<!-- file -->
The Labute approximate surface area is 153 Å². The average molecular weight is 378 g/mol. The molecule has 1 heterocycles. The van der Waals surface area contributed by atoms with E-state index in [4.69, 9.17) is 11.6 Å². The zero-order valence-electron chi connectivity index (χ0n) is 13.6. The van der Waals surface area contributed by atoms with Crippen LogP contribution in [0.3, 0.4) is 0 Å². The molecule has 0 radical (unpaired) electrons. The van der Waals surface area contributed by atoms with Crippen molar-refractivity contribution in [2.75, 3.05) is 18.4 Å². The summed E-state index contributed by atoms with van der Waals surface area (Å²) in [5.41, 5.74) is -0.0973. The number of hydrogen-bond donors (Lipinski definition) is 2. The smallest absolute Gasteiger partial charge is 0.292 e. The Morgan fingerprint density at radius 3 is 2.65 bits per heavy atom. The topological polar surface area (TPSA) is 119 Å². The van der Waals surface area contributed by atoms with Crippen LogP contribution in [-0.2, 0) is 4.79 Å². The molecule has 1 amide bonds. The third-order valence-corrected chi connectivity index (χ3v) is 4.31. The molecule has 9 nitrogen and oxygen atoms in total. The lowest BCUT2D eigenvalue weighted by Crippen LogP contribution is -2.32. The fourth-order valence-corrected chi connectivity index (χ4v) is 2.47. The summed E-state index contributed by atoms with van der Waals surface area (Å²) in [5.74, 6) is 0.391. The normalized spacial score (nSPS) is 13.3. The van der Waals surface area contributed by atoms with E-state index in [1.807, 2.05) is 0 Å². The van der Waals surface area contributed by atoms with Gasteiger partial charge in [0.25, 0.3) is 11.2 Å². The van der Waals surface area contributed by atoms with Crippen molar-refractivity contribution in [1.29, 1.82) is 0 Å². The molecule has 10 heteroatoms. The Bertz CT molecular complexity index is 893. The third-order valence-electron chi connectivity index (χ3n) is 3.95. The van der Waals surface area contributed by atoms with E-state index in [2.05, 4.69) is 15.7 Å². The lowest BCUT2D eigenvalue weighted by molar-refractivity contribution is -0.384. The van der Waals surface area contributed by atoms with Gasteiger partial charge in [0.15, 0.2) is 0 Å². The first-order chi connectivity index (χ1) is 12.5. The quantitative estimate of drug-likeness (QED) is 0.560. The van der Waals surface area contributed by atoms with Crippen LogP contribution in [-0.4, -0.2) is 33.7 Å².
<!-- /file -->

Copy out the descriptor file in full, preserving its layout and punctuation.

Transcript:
The Labute approximate surface area is 153 Å². The average molecular weight is 378 g/mol. The molecule has 1 heterocycles. The van der Waals surface area contributed by atoms with E-state index in [4.69, 9.17) is 11.6 Å². The zero-order valence-electron chi connectivity index (χ0n) is 13.6. The van der Waals surface area contributed by atoms with Crippen LogP contribution in [0.3, 0.4) is 0 Å². The molecule has 0 radical (unpaired) electrons. The van der Waals surface area contributed by atoms with Crippen molar-refractivity contribution in [2.75, 3.05) is 18.4 Å². The summed E-state index contributed by atoms with van der Waals surface area (Å²) in [5.41, 5.74) is -0.0973. The number of hydrogen-bond donors (Lipinski definition) is 2. The smallest absolute Gasteiger partial charge is 0.292 e. The Morgan fingerprint density at radius 3 is 2.65 bits per heavy atom. The topological polar surface area (TPSA) is 119 Å². The van der Waals surface area contributed by atoms with Crippen LogP contribution in [-0.2, 0) is 4.79 Å². The molecule has 1 amide bonds. The third-order valence-corrected chi connectivity index (χ3v) is 4.31. The molecule has 9 nitrogen and oxygen atoms in total. The lowest BCUT2D eigenvalue weighted by Crippen LogP contribution is -2.32. The fourth-order valence-corrected chi connectivity index (χ4v) is 2.47. The summed E-state index contributed by atoms with van der Waals surface area (Å²) in [5.74, 6) is 0.391. The normalized spacial score (nSPS) is 13.3. The van der Waals surface area contributed by atoms with E-state index in [1.807, 2.05) is 0 Å². The van der Waals surface area contributed by atoms with Gasteiger partial charge in [0.25, 0.3) is 11.2 Å². The van der Waals surface area contributed by atoms with Crippen molar-refractivity contribution in [1.29, 1.82) is 0 Å². The molecule has 10 heteroatoms. The Bertz CT molecular complexity index is 893. The third-order valence-electron chi connectivity index (χ3n) is 3.95. The van der Waals surface area contributed by atoms with E-state index in [2.05, 4.69) is 15.7 Å². The lowest BCUT2D eigenvalue weighted by molar-refractivity contribution is -0.384. The van der Waals surface area contributed by atoms with Gasteiger partial charge in [0.15, 0.2) is 0 Å². The first-order chi connectivity index (χ1) is 12.5. The quantitative estimate of drug-likeness (QED) is 0.560. The van der Waals surface area contributed by atoms with Crippen LogP contribution in [-0.4, -0.2) is 33.7 Å².